In the past four years, observers of the United States have harbored intense fears that the Trump administration was essentially, or at least substantially, fascist. It’s a loaded and often misunderstood term, and now that we’re on the verge of being able to speak of the Trump administration in the past tense, I find myself returning to the question of how we might determine the extent to which we have seen fascist mentalities, ideologies, practices, and policies flourish in the U.S. in recent years.
For the purposes of my teaching about the Holocaust, religion, global ethics, and human rights, here are some basic working definitions that I employ, based on my teaching and research. (I am most familiar with the fascist regime of Nazi Germany and the perpetrators of genocide in Bosnia and Herzegovina.)
Fascism is a political worldview, style, mood, and orientation of right-wing nationalism, manifesting itself in a spirit of hypermasculine aggression & domination. It entails:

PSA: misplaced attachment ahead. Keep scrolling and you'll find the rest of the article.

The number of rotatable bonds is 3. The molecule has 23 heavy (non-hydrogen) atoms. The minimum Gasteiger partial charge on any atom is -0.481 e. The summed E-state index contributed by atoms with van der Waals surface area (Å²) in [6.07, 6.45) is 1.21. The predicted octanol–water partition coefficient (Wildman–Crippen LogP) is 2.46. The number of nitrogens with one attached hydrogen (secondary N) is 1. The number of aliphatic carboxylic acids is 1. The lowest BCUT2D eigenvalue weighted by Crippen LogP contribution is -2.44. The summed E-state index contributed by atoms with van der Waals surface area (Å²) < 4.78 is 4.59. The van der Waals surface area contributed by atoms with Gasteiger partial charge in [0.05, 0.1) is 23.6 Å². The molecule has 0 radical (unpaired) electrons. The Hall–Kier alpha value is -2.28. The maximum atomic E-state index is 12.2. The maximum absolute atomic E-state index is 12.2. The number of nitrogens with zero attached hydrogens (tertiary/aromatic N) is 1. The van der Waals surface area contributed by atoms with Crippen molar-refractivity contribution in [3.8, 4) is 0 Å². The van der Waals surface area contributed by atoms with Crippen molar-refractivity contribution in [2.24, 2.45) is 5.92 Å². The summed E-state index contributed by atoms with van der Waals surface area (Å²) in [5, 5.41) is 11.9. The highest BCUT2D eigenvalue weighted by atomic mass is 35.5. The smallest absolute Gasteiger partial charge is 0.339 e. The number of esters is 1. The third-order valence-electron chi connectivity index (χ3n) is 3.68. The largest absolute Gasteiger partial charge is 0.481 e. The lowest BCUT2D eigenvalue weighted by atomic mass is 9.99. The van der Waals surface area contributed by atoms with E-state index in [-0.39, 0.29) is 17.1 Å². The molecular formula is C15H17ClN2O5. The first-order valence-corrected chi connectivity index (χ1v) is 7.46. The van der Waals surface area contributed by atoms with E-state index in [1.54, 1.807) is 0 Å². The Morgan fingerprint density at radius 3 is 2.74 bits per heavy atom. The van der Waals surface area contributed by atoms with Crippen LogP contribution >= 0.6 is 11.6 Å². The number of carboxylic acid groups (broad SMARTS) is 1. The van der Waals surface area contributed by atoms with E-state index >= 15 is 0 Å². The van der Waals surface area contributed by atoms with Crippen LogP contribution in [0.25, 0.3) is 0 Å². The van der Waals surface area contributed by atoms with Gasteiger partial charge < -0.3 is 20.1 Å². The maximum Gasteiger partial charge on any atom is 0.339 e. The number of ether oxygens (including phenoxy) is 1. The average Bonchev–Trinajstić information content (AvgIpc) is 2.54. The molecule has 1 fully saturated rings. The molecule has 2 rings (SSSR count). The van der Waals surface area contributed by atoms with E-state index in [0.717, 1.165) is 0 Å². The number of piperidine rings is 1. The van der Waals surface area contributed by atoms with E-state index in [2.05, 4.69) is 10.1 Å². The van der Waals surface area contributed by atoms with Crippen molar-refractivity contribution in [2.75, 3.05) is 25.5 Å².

The dehumanization and targeting of anyone categorized as “soft” or “weak” by this hypermasculine “logic“: women, children, LGBTQIA+ / sexual minorities, the disabled, the elderly and sick.
Obsession with the racial & ethnic (and often religious) purity of the nation-state, resulting in the hatred and targeting of racial / ethnic / religious minorities and immigrants, the embrace of eugenics (“good genes”) & the notion that “demography is destiny” (in its European and U.S. manifestations, fascism is linked directly with ideologies of white supremacy and a “clash of civilizations”)
Obsession with the strength & dominance of the nation-state, resulting in aggressive militarization and the employment of (largely unaccountable) security forces and paramilitary groups to chill opposition and dissent
Obsession with the strength & dominance of the regime itself, resulting in the systematic targeting of truth-tellers & rivals: journalists, trade unionists, intellectuals, multiculturalists, diplomats, and supporters of the rule of law, democracy, & human rights
I’d be very interested to hear your thoughts about this little primer / introductory guide to fascism as a teaching tool for students who are just beginning to study and detect fascist impulses and expressions that are strong, and resurgent, worldwide.